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After reading these boards for a while now, and participating for the past few days, I'll go out on a limb and 'theorize' what our problem really is; in the previous threads in this topic, I think we become obsessed with INDIVIDUAL details too often, and forget to take a SYSTEM approach. Basically, we tend to spend great effort and energy analyzing small groups of 'trees' that we may no longer realize that there is a 'forest' to consider. We are presenting 'bits' of evidence, and arguing those points, and forgetting to look for a 'preponderance of evidence' (careful, I don't want to get too legalistic).

Perhaps it is my background in USAF maintenance, integration, research, but I learned long ago that failing to consider enough indicators (evidence) when considering a problem inevitably leads you to a view of the system (big picture) that is skewed, at best. This doesn't apply only to equipment, but to organisations, history, archaeology, anthropology, and really, every other 'ology.

In debating Sphinx weathering, we have seen advocates for rainwater, runoff, salt exfoliation, etc. basically putting the theories forward in opposition/rebuttal. ALL are likely to have had their effects, as well as wind/sand erosion on whatever portion was exposed in any given period;

Question: How much weight to give to EACH mechanism?

To do this, we would need to agree (at least a range of) the % of time that the enclosure was sand filled, along with the estimated individual time periods (in BC/AD times). NOT DONE YET...let's add a pinch of geology; there have been many posts stating that the Sphinx head is of 'better quality...harder' material...perhaps so, but simply referring to "member 1 and member 2' limestone doesn't give us much to work with; to properly consider this factor in the weathering debate, we need multi-point, multi elevation maps of the RELATIVE durability of this sculpture...what hardness is the very top of the head? and every couple of feet down, all the way to the bottom, and similarly along the outside of the sculpture, and its enclosure. If someone has such a map, please post it.

This is only another step...what do we have from archaeo-climatology to add into the mix? Do we have a good, contunuous, tree-ring record of this stretch of the Nile? What info do we have regarding rainfall onsite, in southern Egypt, north, central, southern Sudan, Ethiopia, Uganda...we need this to determine the degree/frequency of Nile flooding over the past several thousand years, and how this may impact the debate.

Archaeology...with the nose of the Sphinx missing, and some erosion of the head in its current appearance, assigning it to any particular Pharoah is problematic, at best; while there are differences in Egyptian statuary, one must also notice a great deal of rather generic similarity, as well. Just what are the indicators that it belongs to Khufu? What weight to give them? Alternates? What relative weight should they have? Then add these factors to those derived above.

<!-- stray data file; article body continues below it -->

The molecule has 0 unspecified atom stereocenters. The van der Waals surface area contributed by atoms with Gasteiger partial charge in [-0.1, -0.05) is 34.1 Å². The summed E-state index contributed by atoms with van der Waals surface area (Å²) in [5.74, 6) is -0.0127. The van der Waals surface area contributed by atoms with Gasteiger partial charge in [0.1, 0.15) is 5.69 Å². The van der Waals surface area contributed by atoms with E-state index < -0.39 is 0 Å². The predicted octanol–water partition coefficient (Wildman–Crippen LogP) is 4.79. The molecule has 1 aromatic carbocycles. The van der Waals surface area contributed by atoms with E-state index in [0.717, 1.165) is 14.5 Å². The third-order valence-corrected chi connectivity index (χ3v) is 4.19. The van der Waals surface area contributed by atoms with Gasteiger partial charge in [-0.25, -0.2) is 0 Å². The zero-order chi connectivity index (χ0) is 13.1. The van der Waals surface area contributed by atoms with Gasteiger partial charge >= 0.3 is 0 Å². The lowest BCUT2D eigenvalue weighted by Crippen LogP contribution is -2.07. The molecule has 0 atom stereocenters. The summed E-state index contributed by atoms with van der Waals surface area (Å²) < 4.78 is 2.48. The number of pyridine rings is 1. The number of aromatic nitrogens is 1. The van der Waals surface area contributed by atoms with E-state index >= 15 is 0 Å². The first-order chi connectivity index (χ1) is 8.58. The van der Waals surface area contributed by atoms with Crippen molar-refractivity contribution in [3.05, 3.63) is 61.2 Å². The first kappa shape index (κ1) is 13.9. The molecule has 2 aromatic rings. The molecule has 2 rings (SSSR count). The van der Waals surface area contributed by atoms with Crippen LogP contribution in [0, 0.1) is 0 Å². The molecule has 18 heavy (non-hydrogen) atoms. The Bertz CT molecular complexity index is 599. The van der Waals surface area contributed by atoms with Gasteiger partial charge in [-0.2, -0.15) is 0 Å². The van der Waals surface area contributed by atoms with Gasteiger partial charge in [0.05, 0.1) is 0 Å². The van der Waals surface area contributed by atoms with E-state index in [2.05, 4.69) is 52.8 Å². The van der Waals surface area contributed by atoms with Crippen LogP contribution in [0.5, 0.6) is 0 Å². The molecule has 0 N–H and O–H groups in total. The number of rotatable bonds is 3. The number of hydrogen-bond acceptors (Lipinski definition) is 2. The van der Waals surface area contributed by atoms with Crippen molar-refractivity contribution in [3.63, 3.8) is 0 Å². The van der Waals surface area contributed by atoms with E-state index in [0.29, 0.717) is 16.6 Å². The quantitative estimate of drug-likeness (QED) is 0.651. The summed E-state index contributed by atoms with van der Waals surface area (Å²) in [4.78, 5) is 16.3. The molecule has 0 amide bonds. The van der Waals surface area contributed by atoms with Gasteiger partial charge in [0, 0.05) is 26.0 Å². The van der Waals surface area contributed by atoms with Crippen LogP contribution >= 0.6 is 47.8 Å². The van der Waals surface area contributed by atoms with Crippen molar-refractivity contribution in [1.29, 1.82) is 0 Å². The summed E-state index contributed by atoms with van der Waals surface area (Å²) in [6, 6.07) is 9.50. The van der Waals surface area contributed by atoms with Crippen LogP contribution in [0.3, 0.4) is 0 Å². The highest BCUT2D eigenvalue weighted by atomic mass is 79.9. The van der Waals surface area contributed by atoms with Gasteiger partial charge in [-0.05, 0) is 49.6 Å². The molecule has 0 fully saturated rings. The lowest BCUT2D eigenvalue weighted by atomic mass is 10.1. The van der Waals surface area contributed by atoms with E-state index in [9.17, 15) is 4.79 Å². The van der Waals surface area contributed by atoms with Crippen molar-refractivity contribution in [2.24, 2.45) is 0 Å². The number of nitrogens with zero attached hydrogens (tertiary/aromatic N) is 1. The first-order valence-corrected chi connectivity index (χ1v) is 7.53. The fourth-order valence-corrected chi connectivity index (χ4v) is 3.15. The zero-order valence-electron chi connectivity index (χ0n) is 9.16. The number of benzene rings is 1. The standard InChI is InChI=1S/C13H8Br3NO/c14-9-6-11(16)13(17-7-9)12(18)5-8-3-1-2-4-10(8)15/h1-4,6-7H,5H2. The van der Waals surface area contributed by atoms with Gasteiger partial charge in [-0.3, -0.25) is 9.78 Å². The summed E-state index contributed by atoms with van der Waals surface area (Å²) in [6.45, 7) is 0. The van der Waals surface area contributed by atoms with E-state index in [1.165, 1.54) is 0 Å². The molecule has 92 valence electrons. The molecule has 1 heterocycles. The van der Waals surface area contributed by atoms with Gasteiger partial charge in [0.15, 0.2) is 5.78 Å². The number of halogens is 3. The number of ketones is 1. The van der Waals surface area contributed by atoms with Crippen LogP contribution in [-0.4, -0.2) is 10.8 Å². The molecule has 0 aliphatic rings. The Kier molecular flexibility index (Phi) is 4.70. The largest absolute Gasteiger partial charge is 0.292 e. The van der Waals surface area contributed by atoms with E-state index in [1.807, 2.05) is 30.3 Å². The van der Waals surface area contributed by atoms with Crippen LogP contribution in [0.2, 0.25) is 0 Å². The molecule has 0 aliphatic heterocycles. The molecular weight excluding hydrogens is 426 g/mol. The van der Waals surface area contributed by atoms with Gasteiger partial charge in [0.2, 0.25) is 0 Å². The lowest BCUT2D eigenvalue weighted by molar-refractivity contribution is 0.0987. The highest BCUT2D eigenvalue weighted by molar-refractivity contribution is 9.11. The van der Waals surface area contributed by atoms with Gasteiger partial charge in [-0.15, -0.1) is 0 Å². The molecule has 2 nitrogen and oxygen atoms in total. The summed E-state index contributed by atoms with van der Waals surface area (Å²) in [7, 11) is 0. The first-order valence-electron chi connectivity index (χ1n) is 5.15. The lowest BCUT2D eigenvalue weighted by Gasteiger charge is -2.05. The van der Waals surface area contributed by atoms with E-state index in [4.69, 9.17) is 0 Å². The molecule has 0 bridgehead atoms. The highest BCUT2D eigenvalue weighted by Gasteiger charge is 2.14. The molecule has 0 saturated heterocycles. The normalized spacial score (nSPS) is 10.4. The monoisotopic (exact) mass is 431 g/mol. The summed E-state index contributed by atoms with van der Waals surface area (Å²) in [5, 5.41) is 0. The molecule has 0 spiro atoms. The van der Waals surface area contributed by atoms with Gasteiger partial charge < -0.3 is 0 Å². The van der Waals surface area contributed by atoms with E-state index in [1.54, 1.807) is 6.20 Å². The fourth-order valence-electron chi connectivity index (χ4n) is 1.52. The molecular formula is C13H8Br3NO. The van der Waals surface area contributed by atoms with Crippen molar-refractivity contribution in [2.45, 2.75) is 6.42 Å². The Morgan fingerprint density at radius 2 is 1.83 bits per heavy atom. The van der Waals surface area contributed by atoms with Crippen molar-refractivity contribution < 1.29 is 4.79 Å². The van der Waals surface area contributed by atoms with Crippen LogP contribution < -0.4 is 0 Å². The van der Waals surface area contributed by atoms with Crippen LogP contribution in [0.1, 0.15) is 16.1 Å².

This post could wind up being about 15ft long if I went into full throttle, but you can guess, I hope, what I'm getting at; we are getting distracted by individual factors, out of the overall 'system' context, that we are forgetting to integrate the factors together and come up with a fully considered view.

Just another factor, suggested by the last paragraph...psychology. We need to consider this factor, not only in ancient times, but perhaps moreso in the present, for those of us pondering the topic. Avery has stated his dismissal of the idea of an 'advanced' culture existing in pre-dynastic times, as a requirement to produce this massive Sphinx. So how, exactly, is 'advanced' to be defined? Technology? We still use chisels to sculpt stone today, only we periodically use explosives, and that is only for very early 'roughing out'. Does advanced ONLY apply to US? An attitude about the nature of 'advanced' will color our view of past activities and achievements, and will risk ignoring their significance. The psychology of our attitude/interpretation/assumption plays a major role in our debate, even if we would rather not acknowledge it at the time.
And, I believe it was Gerd who advocated the use of 'logic'; unfortunately, 'logic' itself is a sadly SUBJECTIVE term. A logical thesis to Gerd, only MAY be logical to Steve, Avery, Cardinal, etc.

Until we put together and INTEGRATE the various points of information, factors, and their relative weights, in a 'macro' scale, we will likely miss the answer we are looking for in this topic.

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Subject Views Written By Posted
Sphinx-ad infinitum, ad nauseum 281 scimitar 13-Jan-04 19:46
Re: Sphinx-ad infinitum, ad nauseam 155 Nejc 13-Jan-04 20:18
Re: Sphinx-ad infinitum, ad nauseam 180 scimitar 13-Jan-04 20:43
p.s. 143 scimitar 13-Jan-04 20:52
Re: p.s. 144 Nejc 13-Jan-04 20:59
Re: Sphinx-ad infinitum, ad nauseam 125 Nejc 13-Jan-04 21:07
Re: Sphinx-ad infinitum, ad nauseam 189 Steve_L 14-Jan-04 01:58
Re: Sphinx-ad infinitum, ad nauseum 162 Laird Scranton 13-Jan-04 22:03
Re: Sphinx-ad infinitum, ad nauseum 152 Steve_L 14-Jan-04 02:00
Re: Sphinx-ad infinitum, ad nauseum 122 Cynnara 14-Jan-04 03:30
Re: Sphinx-ad infinitum, ad nauseum 172 scimitar 14-Jan-04 10:40
Re: Sphinx-ad infinitum, ad nauseum 220 catrowan 14-Jan-04 17:46

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